means to pre-cool said particle by vaporizing cryogenic liquid moving in counter-current flow to said particle at said entry end of said housing; and
means to post-cool said particle by vaporizing cryogenic liquid many in co-current flow to said particle at said discharge end of said housing; whereby there is and improvement in the product yield of particles frozen in said freezer.
9. An immersion-type freezer according to claim 8 wherein said means is a plurality of individual spray nozzles fed by a manifold connected to a source of cryogenic liquid.
10. An immersion-type freezer according to claim 8 wherein said means to spray liquid cryogen is disposed in said housing so that liquid cryogen is introduced into said bath between said entry end and said discharge end.
11. An immersion-type freezer according to claim 8 wherein said means to move said particles is a conveyor belt, a portion of which is disposed within said liquid cryogen bath.
12. An immersion-type freezer according to claim 8 wherein said cryogenic liquid is liquid nitrogen.
13. An immersion-type freezer according to claim 8 where there is included means to recover vaporized cryogen inside said freezer with minimal entrained ambient atmosphere.
US08101625 1993-07-26 1993-07-26 Liquid nitrogen immersion/impingement freezing method and apparatus Expired - Lifetime US5417074A (en)

Priority Applications (1)

Application Number Priority Date Filing Date Title
US08101625 US5417074A (en) 1993-07-26 1993-07-26 Liquid nitrogen immersion/impingement freezing method and apparatus

Applications Claiming Priority (6)

Application Number Priority Date Filing Date Title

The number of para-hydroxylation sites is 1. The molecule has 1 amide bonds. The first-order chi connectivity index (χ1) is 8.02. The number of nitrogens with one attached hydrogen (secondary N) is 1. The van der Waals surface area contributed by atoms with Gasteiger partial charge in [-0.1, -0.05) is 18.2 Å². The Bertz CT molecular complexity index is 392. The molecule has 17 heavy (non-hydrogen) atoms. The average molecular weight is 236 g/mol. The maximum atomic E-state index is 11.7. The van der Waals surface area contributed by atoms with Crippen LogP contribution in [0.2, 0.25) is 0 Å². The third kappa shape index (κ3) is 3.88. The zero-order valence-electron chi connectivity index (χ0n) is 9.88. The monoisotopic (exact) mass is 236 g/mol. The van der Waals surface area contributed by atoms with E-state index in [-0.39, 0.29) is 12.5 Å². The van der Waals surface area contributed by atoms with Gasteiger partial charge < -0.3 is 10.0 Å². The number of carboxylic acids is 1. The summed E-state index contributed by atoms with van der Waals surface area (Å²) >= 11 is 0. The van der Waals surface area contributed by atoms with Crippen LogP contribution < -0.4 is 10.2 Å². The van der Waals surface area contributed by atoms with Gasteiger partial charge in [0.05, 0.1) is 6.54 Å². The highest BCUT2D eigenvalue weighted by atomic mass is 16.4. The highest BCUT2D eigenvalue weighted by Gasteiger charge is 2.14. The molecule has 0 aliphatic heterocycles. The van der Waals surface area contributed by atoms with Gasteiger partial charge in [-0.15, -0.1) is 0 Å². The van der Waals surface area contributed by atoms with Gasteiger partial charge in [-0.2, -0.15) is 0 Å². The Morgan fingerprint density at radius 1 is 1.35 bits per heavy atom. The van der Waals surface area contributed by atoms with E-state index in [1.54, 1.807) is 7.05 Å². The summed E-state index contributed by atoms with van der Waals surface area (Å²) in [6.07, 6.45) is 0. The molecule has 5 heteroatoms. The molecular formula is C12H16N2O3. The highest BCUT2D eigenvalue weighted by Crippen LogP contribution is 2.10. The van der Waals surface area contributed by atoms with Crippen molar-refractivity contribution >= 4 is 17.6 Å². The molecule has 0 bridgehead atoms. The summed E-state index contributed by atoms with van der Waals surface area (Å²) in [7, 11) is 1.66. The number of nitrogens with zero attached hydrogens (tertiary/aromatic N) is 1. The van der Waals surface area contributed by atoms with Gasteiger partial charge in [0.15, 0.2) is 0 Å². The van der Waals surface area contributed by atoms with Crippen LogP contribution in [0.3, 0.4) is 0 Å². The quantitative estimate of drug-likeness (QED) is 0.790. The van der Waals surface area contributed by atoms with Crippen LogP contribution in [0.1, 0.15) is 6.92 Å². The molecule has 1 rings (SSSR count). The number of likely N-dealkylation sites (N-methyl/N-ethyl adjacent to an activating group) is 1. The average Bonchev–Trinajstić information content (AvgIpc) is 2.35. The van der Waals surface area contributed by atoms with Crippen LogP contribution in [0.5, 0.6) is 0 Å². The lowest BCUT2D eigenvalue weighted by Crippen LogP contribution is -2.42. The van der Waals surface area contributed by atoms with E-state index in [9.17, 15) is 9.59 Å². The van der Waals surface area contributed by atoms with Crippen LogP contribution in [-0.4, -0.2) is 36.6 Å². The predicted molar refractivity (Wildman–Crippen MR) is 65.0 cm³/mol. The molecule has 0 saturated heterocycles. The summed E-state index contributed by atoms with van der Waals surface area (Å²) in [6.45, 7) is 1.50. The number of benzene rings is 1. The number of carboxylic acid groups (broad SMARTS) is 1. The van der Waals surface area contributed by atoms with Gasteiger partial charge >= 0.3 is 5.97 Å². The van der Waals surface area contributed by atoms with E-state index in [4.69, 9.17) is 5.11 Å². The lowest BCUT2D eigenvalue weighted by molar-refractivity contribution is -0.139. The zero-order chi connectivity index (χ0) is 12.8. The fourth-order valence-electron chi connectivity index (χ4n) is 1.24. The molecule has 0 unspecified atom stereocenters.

US08101625 US5417074A (en) 1993-07-26 1993-07-26 Liquid nitrogen immersion/impingement freezing method and apparatus
JP18891294A JPH07151435A (en) 1993-07-26 1994-07-19 Perfect outer skin freezing and ventilation freezing method for particle and immersion freezer
CA 2128352 CA2128352C (en) 1993-07-26 1994-07-19 Liquid nitrogen immersion/impingement freezing method and apparatus
BR9402913A BR9402913A (en) 1993-07-26 1994-07-22 Process for the complete freezing or crust freezing of the total particle and immersion-type freezer to carry out such a process.
ZA9405466A ZA9405466B (en) 1993-07-26 1994-07-25 Liquid nitrogen immersion/impingement freezing method and apparatus
KR19940017915A KR0132379B1 (en) 1993-07-26 1994-07-25 Liquid nitrogen immersion impingement freezing method and apparatus

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JP (1) JPH07151435A (en)
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Cited By (14)

* Cited by examiner, † Cited by third party
Publication number Priority date Publication date Assignee Title
US5630327A (en) * 1996-03-05 1997-05-20 Air Products And Chemicals, Inc. Immersion freezer with bottom chamber series of cascading conveyor belts
US5813237A (en) * 1997-06-27 1998-09-29 The Boc Group, Inc. Cryogenic apparatus and method for spraying a cryogen incorporating generation of two phase flow
EP0983729A1 (en) * 1998-09-02 2000-03-08 L'air Liquide, Societe Anonyme Pour L'etude Et L'exploitation Des Procedes Georges Claude Method and apparatus for the freezing of food products
WO2000058002A1 (en) * 1999-03-26 2000-10-05 Timothy David Gallus System and method for heating and then cooling contents of flexible containers
WO2000058001A1 (en) * 1999-03-26 2000-10-05 Timothy David Gallus Trough construction
WO2000058000A1 (en) * 1999-03-26 2000-10-05 Timothy David Gallus System and method for heating or cooling contents of flexible containers
US6301905B1 (en) 1999-03-26 2001-10-16 Timothy D. Gallus Trough construction
US6349549B1 (en) * 2001-03-04 2002-02-26 Nicholas W. Angus Method of rapidly producing cryogenically frozen dessert particles
US20040099005A1 (en) * 2002-08-20 2004-05-27 The Boc Group Inc. New Providence Nj Flow enhanced tunnel freezer
US20040103672A1 (en) * 2002-08-16 2004-06-03 The Boc Group Inc New Providence Nj Method and apparatus for surface crust freezing of food product
US20080302103A1 (en) * 2005-02-17 2008-12-11 Ari Minkkinen Liquefied Natural Regasification Plant
US20110185761A1 (en) * 2008-03-11 2011-08-04 Air Products And Chemicals, Inc. Cryogenic tunnel freezer
EP2358210A1 (en) * 2008-10-23 2011-08-24 Linde LLC Food product stabilizer system
CN103749655A (en) * 2014-01-20 2014-04-30 华南农业大学 Immersion spraying composite fruit-vegetable pre-cooling device